2.2. Global Issues

Assume that there are no resource constraints or conflicts in this core problem. Consequently, work on the change can begin as soon as the engineers receive their assignments. No delays are encountered due to unavailability of resources. For the sake of brevity, certain common inputs and outputs have not been listed exhaustively. Define "technical steps" as those not performed by the project manager. The following information is available to every technical step in this process; consequently, they are not listed for each step individually In addition, the following information is provided by each technical step in this process; consequently, they are not listed for each step individually Feedback to earlier steps is to be modeled only when explicitly indicated, such as from review design back to modify design. While it is recognized that many other instances of such feedback occur in practice (e.g., from modify code back to modify design or even back to clarify requirements, or from test unit back to modify design), they need not be modeled in this example problem. Our interest here is in determining how a given modeling approach deals with such feedback, not in exhaustively modeling the full richness of a real process. For the sake of variety, some objects (e.g., designs) are assumed to be represented manually on paper, while others (e.g., source code) are represented on computer media. The specification of physical communication mechanisms (or media) was in some cases rather arbitrary. It is permissible to substitute an alternative for any of the manual instances (i.e., one that is either verbal or hand carried). For example, one may wish to indicate that designs are in automated form rather than paper. However, automated cases (i.e., e-mail or computer I/O) are to remain as specified. Furthermore, a number of objects in this problem are described as being under automated configuration management. These include source code, object code, and unit test packages. In such cases, it is intended that the solutions will show extraction of the latest version of the object for modification, and later insertion of a new version. Each solution of this core problem should show the encapsulating abstraction (Develop Change and Test Unit) and, ultimately, its decomposition into the eight component steps described herein. However, intermediate groupings or abstractions may be devised and employed as desired; for instance, one might wish to use the grouping "technical steps" defined above. The organizational structure relevant to this example process will be described here. A project team is responsible for work on the software system under consideration. It consists of a project manager and a group of software engineers. The software engineering staff contains a group of "design engineers" (whose primary responsibilities are design and coding) and a group of "quality assurance (QA) engineers" (whose primary responsibilities are test development and execution). Specific responsibility for tasks will be described below. In addition, a Configuration Control Board (CCB), outside the project team, provides overall guidance and authorizations.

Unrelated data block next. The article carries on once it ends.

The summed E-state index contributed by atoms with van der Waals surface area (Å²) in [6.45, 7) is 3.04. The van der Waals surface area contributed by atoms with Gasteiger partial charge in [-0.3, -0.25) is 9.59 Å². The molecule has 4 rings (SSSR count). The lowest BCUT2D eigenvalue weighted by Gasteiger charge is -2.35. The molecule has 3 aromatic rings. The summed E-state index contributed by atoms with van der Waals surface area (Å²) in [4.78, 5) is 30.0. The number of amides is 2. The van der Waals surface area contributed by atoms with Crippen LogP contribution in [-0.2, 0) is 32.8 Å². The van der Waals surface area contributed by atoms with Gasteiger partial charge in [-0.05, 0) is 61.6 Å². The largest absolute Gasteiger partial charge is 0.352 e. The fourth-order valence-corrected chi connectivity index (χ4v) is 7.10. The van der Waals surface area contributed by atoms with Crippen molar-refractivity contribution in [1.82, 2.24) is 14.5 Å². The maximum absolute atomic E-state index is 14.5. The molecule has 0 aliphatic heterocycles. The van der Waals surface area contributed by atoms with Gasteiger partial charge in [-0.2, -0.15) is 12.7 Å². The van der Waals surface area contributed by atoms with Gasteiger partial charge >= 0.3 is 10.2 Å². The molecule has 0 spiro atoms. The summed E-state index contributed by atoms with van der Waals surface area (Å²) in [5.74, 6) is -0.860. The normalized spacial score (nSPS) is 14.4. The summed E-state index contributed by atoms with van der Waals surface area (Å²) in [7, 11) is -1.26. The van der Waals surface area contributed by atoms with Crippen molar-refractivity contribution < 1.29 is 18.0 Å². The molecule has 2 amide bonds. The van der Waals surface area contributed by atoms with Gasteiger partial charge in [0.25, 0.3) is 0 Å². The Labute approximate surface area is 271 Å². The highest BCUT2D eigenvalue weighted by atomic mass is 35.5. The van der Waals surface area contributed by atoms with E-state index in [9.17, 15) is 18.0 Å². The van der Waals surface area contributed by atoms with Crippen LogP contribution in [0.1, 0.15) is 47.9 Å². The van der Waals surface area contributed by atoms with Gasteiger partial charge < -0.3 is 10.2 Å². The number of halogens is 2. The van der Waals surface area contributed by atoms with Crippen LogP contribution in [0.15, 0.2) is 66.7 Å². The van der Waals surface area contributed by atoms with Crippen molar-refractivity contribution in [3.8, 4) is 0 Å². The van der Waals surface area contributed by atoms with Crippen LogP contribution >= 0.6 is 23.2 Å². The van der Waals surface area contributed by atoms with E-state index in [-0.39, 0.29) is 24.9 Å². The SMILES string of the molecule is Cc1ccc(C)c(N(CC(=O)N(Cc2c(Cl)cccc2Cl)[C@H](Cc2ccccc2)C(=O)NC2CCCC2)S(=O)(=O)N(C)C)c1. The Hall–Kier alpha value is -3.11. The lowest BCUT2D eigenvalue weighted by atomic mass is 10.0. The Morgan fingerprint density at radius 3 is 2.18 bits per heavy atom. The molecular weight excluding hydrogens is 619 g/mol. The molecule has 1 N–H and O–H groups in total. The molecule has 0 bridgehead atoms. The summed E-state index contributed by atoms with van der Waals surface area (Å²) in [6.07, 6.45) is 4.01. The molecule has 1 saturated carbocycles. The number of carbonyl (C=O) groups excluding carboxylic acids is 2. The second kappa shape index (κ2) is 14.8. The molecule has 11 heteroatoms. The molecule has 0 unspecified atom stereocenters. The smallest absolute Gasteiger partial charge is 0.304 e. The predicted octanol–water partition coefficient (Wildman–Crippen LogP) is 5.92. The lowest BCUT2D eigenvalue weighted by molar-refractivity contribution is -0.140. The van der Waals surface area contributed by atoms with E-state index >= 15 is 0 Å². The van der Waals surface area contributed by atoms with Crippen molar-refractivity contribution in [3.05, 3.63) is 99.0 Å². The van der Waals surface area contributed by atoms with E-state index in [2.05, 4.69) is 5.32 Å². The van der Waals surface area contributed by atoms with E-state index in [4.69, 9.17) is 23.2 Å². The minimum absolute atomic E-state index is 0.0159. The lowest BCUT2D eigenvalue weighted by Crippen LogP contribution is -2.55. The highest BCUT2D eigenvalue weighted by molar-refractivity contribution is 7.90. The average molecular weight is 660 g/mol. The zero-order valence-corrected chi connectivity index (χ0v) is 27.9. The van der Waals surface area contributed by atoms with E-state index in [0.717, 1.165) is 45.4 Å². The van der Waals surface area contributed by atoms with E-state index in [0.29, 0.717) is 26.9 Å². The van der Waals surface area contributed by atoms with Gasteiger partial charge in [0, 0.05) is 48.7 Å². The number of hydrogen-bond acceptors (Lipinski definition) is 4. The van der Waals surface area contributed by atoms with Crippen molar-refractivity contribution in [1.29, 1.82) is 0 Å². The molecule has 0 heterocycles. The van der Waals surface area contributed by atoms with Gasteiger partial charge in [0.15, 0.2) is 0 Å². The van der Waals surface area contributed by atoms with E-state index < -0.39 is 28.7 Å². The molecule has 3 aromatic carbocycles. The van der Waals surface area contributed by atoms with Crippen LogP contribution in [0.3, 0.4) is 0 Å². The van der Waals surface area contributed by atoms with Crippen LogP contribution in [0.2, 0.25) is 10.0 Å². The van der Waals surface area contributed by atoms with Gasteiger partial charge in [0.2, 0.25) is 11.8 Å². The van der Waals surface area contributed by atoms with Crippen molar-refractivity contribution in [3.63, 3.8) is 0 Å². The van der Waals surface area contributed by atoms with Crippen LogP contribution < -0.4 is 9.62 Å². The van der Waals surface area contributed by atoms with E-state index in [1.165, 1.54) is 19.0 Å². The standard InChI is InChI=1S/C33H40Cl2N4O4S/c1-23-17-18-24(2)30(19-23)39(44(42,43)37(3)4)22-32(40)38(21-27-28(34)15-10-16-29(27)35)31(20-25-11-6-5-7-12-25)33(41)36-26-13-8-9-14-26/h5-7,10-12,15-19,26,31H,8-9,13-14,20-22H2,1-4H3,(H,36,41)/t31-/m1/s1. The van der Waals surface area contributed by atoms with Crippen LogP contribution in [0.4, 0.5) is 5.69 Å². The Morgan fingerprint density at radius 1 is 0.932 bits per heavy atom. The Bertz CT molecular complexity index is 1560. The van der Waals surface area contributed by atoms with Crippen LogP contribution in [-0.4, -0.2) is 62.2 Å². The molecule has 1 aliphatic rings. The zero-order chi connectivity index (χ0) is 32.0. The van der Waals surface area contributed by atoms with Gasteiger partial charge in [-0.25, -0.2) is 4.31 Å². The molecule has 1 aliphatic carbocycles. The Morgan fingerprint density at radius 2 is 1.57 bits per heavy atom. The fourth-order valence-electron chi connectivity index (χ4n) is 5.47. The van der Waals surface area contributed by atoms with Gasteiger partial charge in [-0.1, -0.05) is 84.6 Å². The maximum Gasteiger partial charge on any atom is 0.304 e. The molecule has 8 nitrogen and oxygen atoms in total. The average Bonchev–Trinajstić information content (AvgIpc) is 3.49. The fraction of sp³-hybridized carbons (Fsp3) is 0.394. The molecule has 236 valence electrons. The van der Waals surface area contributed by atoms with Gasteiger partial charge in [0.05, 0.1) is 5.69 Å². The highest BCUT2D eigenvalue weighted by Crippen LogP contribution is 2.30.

2.3. Develop Change and Test Unit

2.3.1. Description

This step is a high-level abstraction of the process described in this core problem. The details are described in the remainder of the core problem description. It is intended that solutions show this high-level abstraction as well as its decomposition into the details.

2.3.2. Inputs

  1. Requirements change (from CCB) (hand carried)
  2. Authorization (from CCB) (verbal)

2.3.3. Outputs